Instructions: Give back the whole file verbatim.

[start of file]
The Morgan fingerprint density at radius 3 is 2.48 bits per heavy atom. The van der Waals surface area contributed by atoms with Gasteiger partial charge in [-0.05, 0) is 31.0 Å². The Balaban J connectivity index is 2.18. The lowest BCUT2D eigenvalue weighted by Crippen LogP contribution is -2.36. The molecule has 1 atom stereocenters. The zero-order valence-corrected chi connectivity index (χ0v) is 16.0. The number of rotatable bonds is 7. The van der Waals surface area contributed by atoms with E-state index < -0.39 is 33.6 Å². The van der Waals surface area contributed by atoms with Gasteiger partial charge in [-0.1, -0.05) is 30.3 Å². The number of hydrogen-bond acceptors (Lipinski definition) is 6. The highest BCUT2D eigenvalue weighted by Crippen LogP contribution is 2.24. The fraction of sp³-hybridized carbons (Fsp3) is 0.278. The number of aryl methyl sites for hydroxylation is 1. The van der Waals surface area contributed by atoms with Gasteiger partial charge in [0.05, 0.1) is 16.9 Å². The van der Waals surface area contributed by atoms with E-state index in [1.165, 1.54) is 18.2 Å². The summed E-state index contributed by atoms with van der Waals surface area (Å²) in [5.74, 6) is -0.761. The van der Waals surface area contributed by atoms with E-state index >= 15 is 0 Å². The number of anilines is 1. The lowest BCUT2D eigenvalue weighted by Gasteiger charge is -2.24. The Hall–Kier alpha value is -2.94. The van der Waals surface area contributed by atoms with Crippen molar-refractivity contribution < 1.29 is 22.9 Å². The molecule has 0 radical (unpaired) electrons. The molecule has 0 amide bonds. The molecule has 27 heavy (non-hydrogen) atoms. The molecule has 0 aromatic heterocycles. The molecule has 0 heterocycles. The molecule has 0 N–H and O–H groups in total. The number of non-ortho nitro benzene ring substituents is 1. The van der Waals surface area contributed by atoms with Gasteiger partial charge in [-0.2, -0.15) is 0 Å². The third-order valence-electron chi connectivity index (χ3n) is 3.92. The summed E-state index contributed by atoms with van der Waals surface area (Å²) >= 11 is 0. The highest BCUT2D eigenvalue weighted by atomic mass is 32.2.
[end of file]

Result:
The Morgan fingerprint density at radius 3 is 2.48 bits per heavy atom. The van der Waals surface area contributed by atoms with Gasteiger partial charge in [-0.05, 0) is 31.0 Å². The Balaban J connectivity index is 2.18. The lowest BCUT2D eigenvalue weighted by Crippen LogP contribution is -2.36. The molecule has 1 atom stereocenters. The zero-order valence-corrected chi connectivity index (χ0v) is 16.0. The number of rotatable bonds is 7. The van der Waals surface area contributed by atoms with E-state index < -0.39 is 33.6 Å². The van der Waals surface area contributed by atoms with Gasteiger partial charge in [-0.1, -0.05) is 30.3 Å². The number of hydrogen-bond acceptors (Lipinski definition) is 6. The highest BCUT2D eigenvalue weighted by Crippen LogP contribution is 2.24. The fraction of sp³-hybridized carbons (Fsp3) is 0.278. The number of aryl methyl sites for hydroxylation is 1. The van der Waals surface area contributed by atoms with Gasteiger partial charge in [0.05, 0.1) is 16.9 Å². The van der Waals surface area contributed by atoms with E-state index in [1.165, 1.54) is 18.2 Å². The summed E-state index contributed by atoms with van der Waals surface area (Å²) in [5.74, 6) is -0.761. The van der Waals surface area contributed by atoms with E-state index >= 15 is 0 Å². The number of anilines is 1. The lowest BCUT2D eigenvalue weighted by Gasteiger charge is -2.24. The Hall–Kier alpha value is -2.94. The van der Waals surface area contributed by atoms with Crippen molar-refractivity contribution < 1.29 is 22.9 Å². The molecule has 0 radical (unpaired) electrons. The molecule has 0 amide bonds. The molecule has 27 heavy (non-hydrogen) atoms. The molecule has 0 aromatic heterocycles. The molecule has 0 heterocycles. The molecule has 0 N–H and O–H groups in total. The number of non-ortho nitro benzene ring substituents is 1. The van der Waals surface area contributed by atoms with Gasteiger partial charge in [-0.2, -0.15) is 0 Å². The third-order valence-electron chi connectivity index (χ3n) is 3.92. The summed E-state index contributed by atoms with van der Waals surface area (Å²) >= 11 is 0. The highest BCUT2D eigenvalue weighted by atomic mass is 32.2.